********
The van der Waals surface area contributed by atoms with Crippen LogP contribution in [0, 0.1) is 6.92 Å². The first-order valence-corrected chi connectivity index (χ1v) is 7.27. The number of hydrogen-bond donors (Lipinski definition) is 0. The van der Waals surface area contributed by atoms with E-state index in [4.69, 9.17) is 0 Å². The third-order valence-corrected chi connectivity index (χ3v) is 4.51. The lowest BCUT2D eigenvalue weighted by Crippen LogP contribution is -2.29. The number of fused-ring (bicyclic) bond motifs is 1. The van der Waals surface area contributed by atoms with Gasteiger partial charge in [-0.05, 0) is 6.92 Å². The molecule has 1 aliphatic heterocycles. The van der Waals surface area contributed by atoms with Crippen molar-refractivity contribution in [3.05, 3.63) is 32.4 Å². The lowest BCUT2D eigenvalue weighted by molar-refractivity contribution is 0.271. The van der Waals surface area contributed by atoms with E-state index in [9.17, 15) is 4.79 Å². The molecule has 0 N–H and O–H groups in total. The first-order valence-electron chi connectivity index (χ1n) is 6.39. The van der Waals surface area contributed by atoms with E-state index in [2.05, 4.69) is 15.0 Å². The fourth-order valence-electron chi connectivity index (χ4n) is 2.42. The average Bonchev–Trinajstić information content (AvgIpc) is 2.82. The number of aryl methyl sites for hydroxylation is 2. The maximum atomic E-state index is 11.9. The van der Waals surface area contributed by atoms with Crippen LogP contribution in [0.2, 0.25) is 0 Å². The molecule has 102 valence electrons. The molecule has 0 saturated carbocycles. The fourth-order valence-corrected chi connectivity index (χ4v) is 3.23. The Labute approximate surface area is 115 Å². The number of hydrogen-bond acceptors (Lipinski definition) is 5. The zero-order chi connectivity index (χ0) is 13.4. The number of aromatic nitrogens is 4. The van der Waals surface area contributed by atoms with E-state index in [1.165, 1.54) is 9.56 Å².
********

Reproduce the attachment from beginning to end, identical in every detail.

The van der Waals surface area contributed by atoms with Crippen LogP contribution in [0, 0.1) is 6.92 Å². The first-order valence-corrected chi connectivity index (χ1v) is 7.27. The number of hydrogen-bond donors (Lipinski definition) is 0. The van der Waals surface area contributed by atoms with E-state index in [4.69, 9.17) is 0 Å². The third-order valence-corrected chi connectivity index (χ3v) is 4.51. The lowest BCUT2D eigenvalue weighted by Crippen LogP contribution is -2.29. The number of fused-ring (bicyclic) bond motifs is 1. The van der Waals surface area contributed by atoms with Gasteiger partial charge in [-0.05, 0) is 6.92 Å². The molecule has 1 aliphatic heterocycles. The van der Waals surface area contributed by atoms with Crippen molar-refractivity contribution in [3.05, 3.63) is 32.4 Å². The lowest BCUT2D eigenvalue weighted by molar-refractivity contribution is 0.271. The van der Waals surface area contributed by atoms with E-state index in [9.17, 15) is 4.79 Å². The molecule has 0 N–H and O–H groups in total. The first-order valence-electron chi connectivity index (χ1n) is 6.39. The van der Waals surface area contributed by atoms with E-state index in [2.05, 4.69) is 15.0 Å². The fourth-order valence-electron chi connectivity index (χ4n) is 2.42. The average Bonchev–Trinajstić information content (AvgIpc) is 2.82. The number of aryl methyl sites for hydroxylation is 2. The maximum atomic E-state index is 11.9. The van der Waals surface area contributed by atoms with Crippen LogP contribution in [0.2, 0.25) is 0 Å². The molecule has 102 valence electrons. The molecule has 0 saturated carbocycles. The fourth-order valence-corrected chi connectivity index (χ4v) is 3.23. The Labute approximate surface area is 115 Å². The number of hydrogen-bond acceptors (Lipinski definition) is 5. The zero-order chi connectivity index (χ0) is 13.4. The number of aromatic nitrogens is 4. The van der Waals surface area contributed by atoms with E-state index in [1.165, 1.54) is 9.56 Å².